Prior to the effective date, it was essential to distinguish between fully-furnished and partly-furnished properties to determine whether “repair and renewal” expenses were eligible for tax relief. Under the old rules, for example, a landlord might seek to claim tax relief on the replacement of a washing machine, but if say, the washing machine was free-standing, relief was only available for fully-furnished rentals. If the property was not let fully furnished and said washing machine was not integrated into the kitchen (ie behind a door or sited within a carcass) no tax relief was available.  Fully-furnished meant that a tenant could walk into the property and save for the provision of linen and towels, was able to live based on the equipment provided within the property. Whilst letting agents might refer to a property as being partly-furnished, the tax legislation does not recognise this condition. The property is either fully-furnished or it is not. Prior to the effective date, the landlord of a fully-furnished rental property could claim a “wear and tear” allowance towards the cost of replacing equipment, fixtures and fittings within the property irrespective of the amounts actually paid. Some elements of the above are still current in 2016/17 for individuals and FY 2016 for Companies and are referred to below.


From the effective date, wear and tear allowance is withdrawn and replaced with the new “Replacement Domestic Items Relief” (“RDIR”). The new relief applies to both furnished and unfurnished dwellings irrespective of the level of furniture provided.

The aim of the legislation is to encourage landlords to maintain and improve the standard of the properties offered on the residential letting market.

RDIR is available for items for domestic use, such as furniture, furnishings, household appliances and kitchenware. It does not include fixtures. Expenditure on fixtures may be capital or revenue and those costs are considered later in this briefing. Examples of qualifying expenditure includes moveable furniture such as beds or sofas, televisions, fridges/freezers, carpets and floor coverings, curtains, linens and kitchen equipment.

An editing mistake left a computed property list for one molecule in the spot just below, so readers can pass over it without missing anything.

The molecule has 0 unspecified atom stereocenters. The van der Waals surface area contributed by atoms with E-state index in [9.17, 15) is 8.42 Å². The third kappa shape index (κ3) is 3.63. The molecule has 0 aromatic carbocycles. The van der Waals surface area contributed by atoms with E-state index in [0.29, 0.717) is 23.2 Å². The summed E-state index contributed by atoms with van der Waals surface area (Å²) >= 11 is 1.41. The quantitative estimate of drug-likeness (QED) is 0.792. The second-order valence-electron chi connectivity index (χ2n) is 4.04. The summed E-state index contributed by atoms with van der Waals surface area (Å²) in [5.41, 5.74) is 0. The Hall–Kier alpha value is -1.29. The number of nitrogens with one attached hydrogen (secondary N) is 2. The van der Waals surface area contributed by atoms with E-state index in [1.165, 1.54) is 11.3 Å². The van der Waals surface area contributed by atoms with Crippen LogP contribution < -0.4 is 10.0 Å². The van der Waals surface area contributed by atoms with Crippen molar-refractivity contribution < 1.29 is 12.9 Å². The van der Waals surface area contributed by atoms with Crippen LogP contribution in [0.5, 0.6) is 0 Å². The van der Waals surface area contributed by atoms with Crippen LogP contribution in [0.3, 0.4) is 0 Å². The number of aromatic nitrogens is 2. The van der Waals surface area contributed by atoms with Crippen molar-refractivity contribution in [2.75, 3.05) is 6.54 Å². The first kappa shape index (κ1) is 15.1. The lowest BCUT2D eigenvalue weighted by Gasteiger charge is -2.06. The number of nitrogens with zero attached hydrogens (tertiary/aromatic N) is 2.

RDIR does not apply to Furnished Holiday Lettings nor to Rent-A-Room receipts.


To qualify, the following four conditions must be met to obtain a deduction for an item of expenditure.

Condition A:                        A person (P) carries on a property business in relation to and which consists of or includes a dwelling house.

Condition B:                        that;

  1. A domestic item has been provided for use in the dwelling house (the “old” item)
  2. P incurs expenditure on a domestic item for use in the dwelling house (the “new” item)
  • The new item is provided solely for the use of the lessee;
  • The new item replaces the old item, and
  • Following that replacement, the old item is no longer available for use in the dwelling house.

Condition C:                        A deduction for the expenditure is not prohibited by the wholly and exclusively rule but would otherwise be prohibited by the capital prohibition rule; and

Condition D:                        that no allowance under the Capital Allowances Act 2001 may be claimed in respect of the expenditure.


The basic amount that can be offset against income is;

  1. Where the old and new assets are substantially the same, the deduction is equal to the amount of expenditure incurred by P on the new asset.
  2. Where the new item is not substantially the same as the old item, the deduction is equal to so much of the expenditure incurred by P on the new item as does not exceed the expenditure which P would have incurred on an item which is the same or substantially the same as the old item.

The amount of relief is restricted by the value of any part exchange or proceeds on sale/disposal of the old item. Incidental capital expenses associated with the disposal of the old item or the purchase of the new item are added to the cost of the item and are eligible for relief.

There is no requirement for the taxable person “P” to own the property.